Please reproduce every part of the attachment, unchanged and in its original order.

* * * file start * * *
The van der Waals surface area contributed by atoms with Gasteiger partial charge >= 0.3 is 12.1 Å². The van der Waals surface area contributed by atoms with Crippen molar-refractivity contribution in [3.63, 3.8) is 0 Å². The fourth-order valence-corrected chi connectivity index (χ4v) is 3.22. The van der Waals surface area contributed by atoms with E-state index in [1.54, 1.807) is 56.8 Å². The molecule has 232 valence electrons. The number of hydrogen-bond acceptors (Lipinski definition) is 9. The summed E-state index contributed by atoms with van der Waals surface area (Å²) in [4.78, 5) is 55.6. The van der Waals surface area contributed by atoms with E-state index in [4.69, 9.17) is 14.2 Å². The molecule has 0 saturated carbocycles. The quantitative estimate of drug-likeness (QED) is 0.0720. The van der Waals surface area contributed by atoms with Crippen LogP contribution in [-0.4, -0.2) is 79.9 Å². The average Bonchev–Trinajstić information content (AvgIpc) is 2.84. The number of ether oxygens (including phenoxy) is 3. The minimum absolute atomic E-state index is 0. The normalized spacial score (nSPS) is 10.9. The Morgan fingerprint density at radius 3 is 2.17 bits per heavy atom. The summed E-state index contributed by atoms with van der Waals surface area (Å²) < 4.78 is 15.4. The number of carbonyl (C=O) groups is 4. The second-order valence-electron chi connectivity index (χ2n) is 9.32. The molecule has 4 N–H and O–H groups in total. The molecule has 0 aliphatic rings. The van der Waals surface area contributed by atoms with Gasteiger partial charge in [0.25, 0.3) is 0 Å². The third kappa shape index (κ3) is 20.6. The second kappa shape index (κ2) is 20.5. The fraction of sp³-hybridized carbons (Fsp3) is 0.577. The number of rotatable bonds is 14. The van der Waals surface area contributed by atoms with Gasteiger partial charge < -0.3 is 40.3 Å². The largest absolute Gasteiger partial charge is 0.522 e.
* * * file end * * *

The van der Waals surface area contributed by atoms with Gasteiger partial charge >= 0.3 is 12.1 Å². The van der Waals surface area contributed by atoms with Crippen molar-refractivity contribution in [3.63, 3.8) is 0 Å². The fourth-order valence-corrected chi connectivity index (χ4v) is 3.22. The van der Waals surface area contributed by atoms with E-state index in [1.54, 1.807) is 56.8 Å². The molecule has 232 valence electrons. The number of hydrogen-bond acceptors (Lipinski definition) is 9. The summed E-state index contributed by atoms with van der Waals surface area (Å²) in [4.78, 5) is 55.6. The van der Waals surface area contributed by atoms with E-state index in [4.69, 9.17) is 14.2 Å². The molecule has 0 saturated carbocycles. The quantitative estimate of drug-likeness (QED) is 0.0720. The van der Waals surface area contributed by atoms with Crippen LogP contribution in [-0.4, -0.2) is 79.9 Å². The average Bonchev–Trinajstić information content (AvgIpc) is 2.84. The number of ether oxygens (including phenoxy) is 3. The minimum absolute atomic E-state index is 0. The normalized spacial score (nSPS) is 10.9. The Morgan fingerprint density at radius 3 is 2.17 bits per heavy atom. The summed E-state index contributed by atoms with van der Waals surface area (Å²) < 4.78 is 15.4. The number of carbonyl (C=O) groups is 4. The second-order valence-electron chi connectivity index (χ2n) is 9.32. The molecule has 4 N–H and O–H groups in total. The molecule has 0 aliphatic rings. The van der Waals surface area contributed by atoms with Gasteiger partial charge in [0.25, 0.3) is 0 Å². The third kappa shape index (κ3) is 20.6. The second kappa shape index (κ2) is 20.5. The fraction of sp³-hybridized carbons (Fsp3) is 0.577. The number of rotatable bonds is 14. The van der Waals surface area contributed by atoms with Gasteiger partial charge < -0.3 is 40.3 Å². The largest absolute Gasteiger partial charge is 0.522 e.